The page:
July 28, 1989
G.I. Joe took a beating the other day.
G.I. Joe is not a man, the courts ruled; he is a doll.
Hasbro Industries, Joe's maker, was not pleased. The decision didn't just tarnish Joe's manlihood; it hurt Hasbro's pocketbook. Since 1982, Hasbro has been importing G.I. Joe, America's hero, from Hong Kong. The U.S. Customs Service imposed a 12 percent tariff duty on Joe as an imported doll.
Hasbro claimed, however, that Joe's just a good old toy soldier, which
isn't subject to the import tariff imposed on dolls. All he's been for
the last twenty-five years is a simple grunt doing his duty. He never
wet his pants when you pulled a string and he never dressed up to go to
a tea party, except that one time when it got real lonely in the trenches
The judges didn't buy it. The tariff was one duty Joe just couldn't get out of. Despite his fatigues, helmet and submachine gun, both the trade court and the appeals court ruled that Joe was indeed "a representation of a human being used as a child's plaything." Joe's a doll, albeit a heavily armed one.
The juges humiliated Joe, but he still had his self-respect left. "Even though G.I. Joe has lost his battle, hopefully he will not lose his courage for combat," wrote Judge Paul R. Michel of the U.S. Court of Appeals for the District of Columbia.
"G.I. Joe is still one of the guys," said Donald Robbins, Hasbro vice president and general counsel. "Boys know who he is."
Hasbro lost some money, but millions of war-hungry boys lost whatever self-respect they had on the playground. they trusted Joe, played with him when all the other kids went for those high-tech Transformers and that musclebound pansy, He-Man. And now, to think that all this time he was just a doll.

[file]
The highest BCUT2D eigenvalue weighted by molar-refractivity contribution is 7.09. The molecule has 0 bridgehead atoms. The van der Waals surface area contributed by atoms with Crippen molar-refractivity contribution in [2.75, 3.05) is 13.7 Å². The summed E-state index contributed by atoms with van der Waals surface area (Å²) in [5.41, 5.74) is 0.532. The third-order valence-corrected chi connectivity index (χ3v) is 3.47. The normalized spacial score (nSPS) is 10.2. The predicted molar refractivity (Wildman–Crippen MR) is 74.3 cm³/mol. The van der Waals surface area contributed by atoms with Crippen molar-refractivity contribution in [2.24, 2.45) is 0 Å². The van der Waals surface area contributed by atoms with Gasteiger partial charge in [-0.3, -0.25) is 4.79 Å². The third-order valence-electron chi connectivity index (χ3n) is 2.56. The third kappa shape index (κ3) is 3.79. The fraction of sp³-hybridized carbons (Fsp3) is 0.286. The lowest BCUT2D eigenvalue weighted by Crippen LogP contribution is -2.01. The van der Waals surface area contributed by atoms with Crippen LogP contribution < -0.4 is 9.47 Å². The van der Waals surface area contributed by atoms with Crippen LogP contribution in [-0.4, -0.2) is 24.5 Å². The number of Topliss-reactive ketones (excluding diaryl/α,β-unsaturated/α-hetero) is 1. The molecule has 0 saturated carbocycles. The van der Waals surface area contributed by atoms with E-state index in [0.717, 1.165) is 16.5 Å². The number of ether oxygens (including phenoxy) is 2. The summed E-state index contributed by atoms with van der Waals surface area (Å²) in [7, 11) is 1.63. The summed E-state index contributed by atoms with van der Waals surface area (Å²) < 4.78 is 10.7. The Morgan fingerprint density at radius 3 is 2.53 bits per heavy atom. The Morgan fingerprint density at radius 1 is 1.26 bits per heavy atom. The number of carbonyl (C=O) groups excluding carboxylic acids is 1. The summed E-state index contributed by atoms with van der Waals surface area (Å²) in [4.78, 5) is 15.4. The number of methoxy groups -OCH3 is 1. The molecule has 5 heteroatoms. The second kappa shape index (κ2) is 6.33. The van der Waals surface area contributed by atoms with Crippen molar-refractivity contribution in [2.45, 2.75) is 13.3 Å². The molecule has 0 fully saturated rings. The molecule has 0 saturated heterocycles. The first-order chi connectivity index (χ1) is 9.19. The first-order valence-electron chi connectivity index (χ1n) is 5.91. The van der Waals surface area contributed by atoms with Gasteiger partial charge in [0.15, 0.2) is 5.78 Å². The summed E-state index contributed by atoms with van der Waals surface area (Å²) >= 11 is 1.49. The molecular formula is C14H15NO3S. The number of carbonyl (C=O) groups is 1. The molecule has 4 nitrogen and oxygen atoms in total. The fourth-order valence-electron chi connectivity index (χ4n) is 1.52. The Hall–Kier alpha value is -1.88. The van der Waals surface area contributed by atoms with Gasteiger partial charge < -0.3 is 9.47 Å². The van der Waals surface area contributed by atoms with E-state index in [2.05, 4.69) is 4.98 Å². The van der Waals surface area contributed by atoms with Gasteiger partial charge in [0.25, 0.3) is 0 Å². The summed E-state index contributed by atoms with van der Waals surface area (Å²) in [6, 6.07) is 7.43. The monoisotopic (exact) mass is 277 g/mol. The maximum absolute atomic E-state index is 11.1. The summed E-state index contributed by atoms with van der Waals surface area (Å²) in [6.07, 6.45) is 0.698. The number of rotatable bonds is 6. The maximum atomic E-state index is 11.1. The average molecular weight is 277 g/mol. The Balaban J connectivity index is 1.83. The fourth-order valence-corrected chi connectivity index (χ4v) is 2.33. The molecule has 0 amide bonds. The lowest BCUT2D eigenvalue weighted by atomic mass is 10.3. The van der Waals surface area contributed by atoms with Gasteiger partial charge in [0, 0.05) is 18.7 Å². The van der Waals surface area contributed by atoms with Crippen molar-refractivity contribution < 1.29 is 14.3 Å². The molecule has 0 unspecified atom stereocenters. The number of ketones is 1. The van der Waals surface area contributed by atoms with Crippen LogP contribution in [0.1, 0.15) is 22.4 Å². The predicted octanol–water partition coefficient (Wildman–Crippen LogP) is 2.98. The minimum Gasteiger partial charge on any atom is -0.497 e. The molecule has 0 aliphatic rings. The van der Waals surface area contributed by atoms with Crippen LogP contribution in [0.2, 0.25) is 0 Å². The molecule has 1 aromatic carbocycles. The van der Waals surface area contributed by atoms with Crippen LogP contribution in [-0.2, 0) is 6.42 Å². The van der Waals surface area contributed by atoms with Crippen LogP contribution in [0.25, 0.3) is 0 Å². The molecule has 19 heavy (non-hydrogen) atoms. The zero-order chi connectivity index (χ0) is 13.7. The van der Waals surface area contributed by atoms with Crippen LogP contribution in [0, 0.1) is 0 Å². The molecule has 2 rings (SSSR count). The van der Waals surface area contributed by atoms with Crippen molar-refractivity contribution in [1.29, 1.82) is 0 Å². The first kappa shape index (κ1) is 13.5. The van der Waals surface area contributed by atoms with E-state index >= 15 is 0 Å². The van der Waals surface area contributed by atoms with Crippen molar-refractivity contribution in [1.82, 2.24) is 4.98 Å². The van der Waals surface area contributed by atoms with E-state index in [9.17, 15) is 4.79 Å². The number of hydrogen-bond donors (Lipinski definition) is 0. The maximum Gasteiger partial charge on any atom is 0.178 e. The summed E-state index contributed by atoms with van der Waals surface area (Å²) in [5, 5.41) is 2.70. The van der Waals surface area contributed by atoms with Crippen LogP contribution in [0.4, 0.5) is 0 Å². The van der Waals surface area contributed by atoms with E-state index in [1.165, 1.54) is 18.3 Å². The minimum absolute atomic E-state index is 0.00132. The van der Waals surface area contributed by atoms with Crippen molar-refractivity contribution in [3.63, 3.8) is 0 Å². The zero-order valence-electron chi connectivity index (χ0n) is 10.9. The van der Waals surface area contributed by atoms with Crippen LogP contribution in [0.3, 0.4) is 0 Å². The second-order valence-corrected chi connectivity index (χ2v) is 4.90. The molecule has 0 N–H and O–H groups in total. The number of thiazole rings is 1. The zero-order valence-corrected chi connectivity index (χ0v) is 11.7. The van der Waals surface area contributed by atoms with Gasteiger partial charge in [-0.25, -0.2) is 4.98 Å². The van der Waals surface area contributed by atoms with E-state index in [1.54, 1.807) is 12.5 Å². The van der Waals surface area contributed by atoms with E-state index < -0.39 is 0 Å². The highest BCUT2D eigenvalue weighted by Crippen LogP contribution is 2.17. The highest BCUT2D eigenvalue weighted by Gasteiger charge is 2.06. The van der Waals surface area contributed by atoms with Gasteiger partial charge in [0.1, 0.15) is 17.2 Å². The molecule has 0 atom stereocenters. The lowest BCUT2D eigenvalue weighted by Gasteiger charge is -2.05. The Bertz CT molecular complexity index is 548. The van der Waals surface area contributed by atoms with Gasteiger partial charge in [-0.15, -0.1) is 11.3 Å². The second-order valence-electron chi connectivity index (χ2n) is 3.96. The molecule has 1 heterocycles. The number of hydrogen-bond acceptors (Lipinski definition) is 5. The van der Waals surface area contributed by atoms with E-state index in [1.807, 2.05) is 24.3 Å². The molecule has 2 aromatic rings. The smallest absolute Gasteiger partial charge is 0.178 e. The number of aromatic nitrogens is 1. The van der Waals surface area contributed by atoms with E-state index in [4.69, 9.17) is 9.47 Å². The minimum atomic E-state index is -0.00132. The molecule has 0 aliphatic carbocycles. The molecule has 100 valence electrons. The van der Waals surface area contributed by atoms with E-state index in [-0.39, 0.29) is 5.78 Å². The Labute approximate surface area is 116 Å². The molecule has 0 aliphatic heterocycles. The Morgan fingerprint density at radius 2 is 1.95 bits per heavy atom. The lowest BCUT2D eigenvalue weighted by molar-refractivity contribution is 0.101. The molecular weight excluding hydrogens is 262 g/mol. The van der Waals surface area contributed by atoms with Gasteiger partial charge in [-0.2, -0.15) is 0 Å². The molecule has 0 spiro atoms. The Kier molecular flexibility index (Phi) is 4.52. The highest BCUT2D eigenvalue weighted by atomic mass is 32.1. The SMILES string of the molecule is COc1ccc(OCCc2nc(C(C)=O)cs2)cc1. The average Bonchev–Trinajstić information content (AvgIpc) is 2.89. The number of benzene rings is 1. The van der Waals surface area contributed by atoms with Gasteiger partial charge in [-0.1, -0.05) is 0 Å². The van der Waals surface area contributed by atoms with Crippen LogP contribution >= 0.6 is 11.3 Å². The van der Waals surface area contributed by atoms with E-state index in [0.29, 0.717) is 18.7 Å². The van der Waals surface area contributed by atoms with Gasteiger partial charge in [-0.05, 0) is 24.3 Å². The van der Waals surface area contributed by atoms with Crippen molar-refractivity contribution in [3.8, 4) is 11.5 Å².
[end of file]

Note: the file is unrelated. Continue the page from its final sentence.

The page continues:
I can see it now. Some eight-year-old boy's sending Joe out on a covert mission in some Third World sandbox, happily destroying a Smurf village in order ot save it, when some creepy girl comes along.
"Hey, Billy!" she'd yell. "Having a fun time playing with your doll?"
"He ain't no doll!" he'd reply. "He's an action figure."
"Sure he is," she'd sneer, holding her toy pick-up truck in one chocolate -smeared hand. "And so's My Little Pony."
"G.I. Joe could blow up that ol' truck any day! He's got a demolition pack and everything!"
"And Barbie'd turn him over her knee and spank him for it. He's only three-and-a-half inches tall, for cryin' out loud."
She'd stick her tongue out at him and go four-wheeling over by the slide. Billy would sigh, think for a moment, and stick Joe's head in the sand. To heck with covert doll missions, he'd think to himself, I wanna be a corporate lawyer when I grow up.
© 1990 Randel Shard. First published in The Minnesota Daily on July 28, 1989